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This follows on from; Part 1

## Point 5: The double slit experiment with an electron and a detector

Here's the experiment now:
• One electron. It starts in the left hand side, moving to the right.
• One arena. It doesn't change. Or, arguably, two arenas, representing the case of no detection and detection.
• One detector. It is initially "off". When an electron is nearby, it flips on, and sometimes back off.

The arena is drawn like this:

As for the ball, the detector works as follows: If the electron is near enough to the detector, probability is transferred from the left, electron-undetected, arena, to the right, electron-detected, arena (and vice versa).
Here goes:

At first glance, the situation with and without the detector both look similar, but let's look at frame 150:

No Detector:

Yes Detector:

You can see here that if an electron is detected (right hand arena), there's no diffraction pattern.

If an electron is not detected, there's a slight interference pattern, but it's much less than if there was no detector. That's because we're only interfering two possible things: (1) The electron went through the lower slit. (2) The electron went through the upper slit, but somehow escaped detection. Because the detector is reasonably likely to detect the electron, the two things we're interfering aren't equally probable. And that lack of equally-probableness is something that reduces the interference pattern.

## Philosophical stuff

From here on, it's just a discussion of the philosophy of the matter. If you're not interested, congratulations, you've reached the end.

The fact that we have an interference pattern, and it goes away if we know which slit it goes through leads us to a conclusion (not unavoidably, but suggestively):

The electron travels through both slits. Any "simple" truth, such as "the electron went through the lower slit", is wrong, or at least incomplete. At least on a microscopic level, both possible scenarios must have played out because the interference pattern needed a contribution from both slits.

## What about consciousness?

Well ... the detector could have been a person who looks for electrons nearby. It would have only been slightly different: The simulated electron detector flips between yes detection and no detection when in the presence of an electron, whereas a human would not be able to forget that they'd seen an electron.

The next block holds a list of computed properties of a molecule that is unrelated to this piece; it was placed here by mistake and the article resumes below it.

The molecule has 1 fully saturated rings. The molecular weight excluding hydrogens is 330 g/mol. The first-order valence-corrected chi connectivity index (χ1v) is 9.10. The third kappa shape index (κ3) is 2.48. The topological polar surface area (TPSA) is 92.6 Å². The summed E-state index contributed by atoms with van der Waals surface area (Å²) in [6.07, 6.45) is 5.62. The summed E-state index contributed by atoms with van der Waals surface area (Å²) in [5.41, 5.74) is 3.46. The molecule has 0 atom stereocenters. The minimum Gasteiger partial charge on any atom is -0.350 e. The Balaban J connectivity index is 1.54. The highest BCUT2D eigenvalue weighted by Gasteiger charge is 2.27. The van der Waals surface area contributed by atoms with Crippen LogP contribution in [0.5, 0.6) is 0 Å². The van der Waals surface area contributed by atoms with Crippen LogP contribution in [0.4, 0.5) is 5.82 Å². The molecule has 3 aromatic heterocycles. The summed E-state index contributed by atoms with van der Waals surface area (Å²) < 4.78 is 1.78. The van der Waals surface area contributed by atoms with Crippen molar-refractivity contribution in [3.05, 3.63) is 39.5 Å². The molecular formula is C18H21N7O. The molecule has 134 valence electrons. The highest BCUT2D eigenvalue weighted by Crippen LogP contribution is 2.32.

Nevertheless, the simulation would be largely the same. This, so far, means that consciousness can fit into quantum mechanics seamlessly, and without causing a collapse of the wavefunction in any way.

Conclusion: Consciousness doesn't necessarily cause a wavefunction collapse.

## Maybe the wavefunction collapses anyway.

Yes, just because we can put consciousness in our picture of the world without it causing a wavefunction collapse, doesn't mean that all possible outcomes actually happen.

However, the Schrödinger equation, which has been experimentally verified, doesn't have anything in it which causes the wavefunction to collapse. Put another way, if the Schrödinger equation is all there is, all possible universes just carry on going.

So in some ways, assuming that all possible scenarios play out in some way, for ever, is the default position.

## Doesn't that raise problems?

Yes, if you say that the wavefunction never collapses, and you think that the wavefunction is "real", whatever that means, then you're more-or-less forced into a many-worlds view of Quantum mechanics: The electron is now either detected or not, and both scenarios play out until the end of the universe or for eternity (whichever is sooner), but in different parts of an increasingly complicated arena.

So what?

The problem with this is that that means that every decision you made as a kid was played out in a different part of the universal wavefunction. And many people find that "absurd": common sense says that only one possibility actually happened - the other possibilities are just hypothetical but didn't actually happen.